description: Capacity of product. For example, 4 people.
      image:
        type: string
        description: Image URL representing the product.
  Error:
    type: object
    properties:
      code:
        type: integer
        format: int32
      message:
        type: string
      fields:
        type: string

As you can see the Swagger representation of the API is made of a single file. Most of the fields are pretty straightforward, so I’ll just pick a few to introduce in detail.

The root object requires three mandatory fields: the swagger version, the info and the paths object. The first must be ‘2.0’ as we are using the version 2.0 now. The info object provides metadata about the API, it’s mainly for clients. The paths describes the available paths and operations for the given API.

The paths contains the parameters object, where one can define a list of parameters that are applicable for the API. There are five parameter types (in field):

So, you can reference your models in the responses object. The definitions object holds data types produced and consumed by operations.

And finally, the corresponding request looks like this:

GET https://api.uber.com/v1/products?latitude=34.3&longitude=56.2 HTTP/1.1

Host: api.uber.com
Accept: application/json
Accept-Encoding: gzip,deflate,sdch
Accept-Language: en-US,en;q=0.8,fa;q=0.6,sv;q=0.4
Cache-Control: no-cache
Connection: keep-alive

If you’d like to dig in deeper, I suggest you visit Swagger’s GitHub wiki; you’ll find very detailed and neat documentation.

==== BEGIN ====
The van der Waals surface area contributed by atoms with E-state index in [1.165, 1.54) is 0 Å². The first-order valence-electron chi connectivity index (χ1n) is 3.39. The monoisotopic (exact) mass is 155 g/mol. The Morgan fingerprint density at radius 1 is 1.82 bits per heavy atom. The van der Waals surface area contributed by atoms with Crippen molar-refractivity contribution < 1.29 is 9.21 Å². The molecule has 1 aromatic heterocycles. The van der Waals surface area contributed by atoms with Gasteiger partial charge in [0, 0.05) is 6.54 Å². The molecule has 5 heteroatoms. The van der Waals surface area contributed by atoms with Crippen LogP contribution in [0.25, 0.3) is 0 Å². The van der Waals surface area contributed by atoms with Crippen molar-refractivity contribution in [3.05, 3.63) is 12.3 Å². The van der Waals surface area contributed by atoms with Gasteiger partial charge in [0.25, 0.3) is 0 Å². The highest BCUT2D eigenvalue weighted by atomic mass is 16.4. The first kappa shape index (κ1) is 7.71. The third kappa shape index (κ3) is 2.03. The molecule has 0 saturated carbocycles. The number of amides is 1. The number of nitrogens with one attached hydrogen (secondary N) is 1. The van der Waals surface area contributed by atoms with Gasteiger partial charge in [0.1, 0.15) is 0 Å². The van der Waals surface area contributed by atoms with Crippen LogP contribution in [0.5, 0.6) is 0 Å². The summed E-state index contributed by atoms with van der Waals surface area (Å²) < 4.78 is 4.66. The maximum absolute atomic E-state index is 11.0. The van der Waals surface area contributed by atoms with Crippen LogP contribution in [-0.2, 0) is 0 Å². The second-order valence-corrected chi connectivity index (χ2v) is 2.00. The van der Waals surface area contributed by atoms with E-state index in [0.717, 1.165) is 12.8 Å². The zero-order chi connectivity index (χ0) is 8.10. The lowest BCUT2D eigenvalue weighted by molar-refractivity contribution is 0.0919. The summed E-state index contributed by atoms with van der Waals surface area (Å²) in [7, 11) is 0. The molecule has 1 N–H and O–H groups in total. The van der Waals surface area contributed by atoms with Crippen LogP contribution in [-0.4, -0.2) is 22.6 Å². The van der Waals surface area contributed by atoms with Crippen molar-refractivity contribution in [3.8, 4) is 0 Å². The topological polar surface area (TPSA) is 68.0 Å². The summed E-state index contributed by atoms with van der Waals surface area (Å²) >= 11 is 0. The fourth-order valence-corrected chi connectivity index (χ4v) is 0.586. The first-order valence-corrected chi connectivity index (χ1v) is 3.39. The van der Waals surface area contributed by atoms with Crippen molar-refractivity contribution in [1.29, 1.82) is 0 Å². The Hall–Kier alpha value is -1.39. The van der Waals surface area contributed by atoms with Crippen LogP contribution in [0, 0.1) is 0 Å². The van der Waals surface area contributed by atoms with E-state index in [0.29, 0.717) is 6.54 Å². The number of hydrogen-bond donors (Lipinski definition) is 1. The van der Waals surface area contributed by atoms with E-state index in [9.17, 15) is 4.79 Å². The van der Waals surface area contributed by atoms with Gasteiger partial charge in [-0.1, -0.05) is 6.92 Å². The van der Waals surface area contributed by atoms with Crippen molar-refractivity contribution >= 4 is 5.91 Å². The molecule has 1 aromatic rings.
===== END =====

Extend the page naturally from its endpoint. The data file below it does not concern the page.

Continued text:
The annotations

If you already have a bunch of code at hand, you do not want to mess around with the editor to write your API again.

The easiest way to solve this is to add a set of annotations to your classes so you can generate the specification automatically. Swagger supports the most frequently used frameworks: Spring MVC, JAX-RS, Node.js or Play.

The annotations are grouped into three groups – the annotation to declare the resource, the set of annotations to declare an operation, and the set of annotations that declare API models.

Let me show you an example of how this works in the Play Framework.

@Api(value = "/user", description = "Operations about users")
public class SysUserController extends Controller {
 
@ApiOperation(
            value = "Resource to get a sysuser",
            notes = "note",
            httpMethod = "GET",
            response = SysUserBean.class)
@ApiResponses({ @ApiResponse(code = 400, message = "Invalid ID supplied"), @ApiResponse(code = 404, message = "User not found") })
public static Result getUser(
            @ApiParam(value = "user's id", required = true)
            @PathParam("id")
            Long id) {
   return ok("one user");
}

For all the details, please follow this link.

Backend developers’ conclusion

I think I speak not only for myself but for the majority of developers when I say the cooperation can be a pain in the *ss if the API isn’t specified well in the early stages of a project.

You can, of course, simultaneously write your documentation with the code. But why would you do the same job twice? Use Swagger for your – and your team’s – own sake!

Ps.: starting January 1st 2016 the Swagger Specification has been donated to to the Open API Initiative (OAI) and has been renamed to the OpenAPI Specification.

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Likes to code in his spare time, and really likes to code after the caffeine rush.

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Backend developers! Here’s how you should work with frontend developers!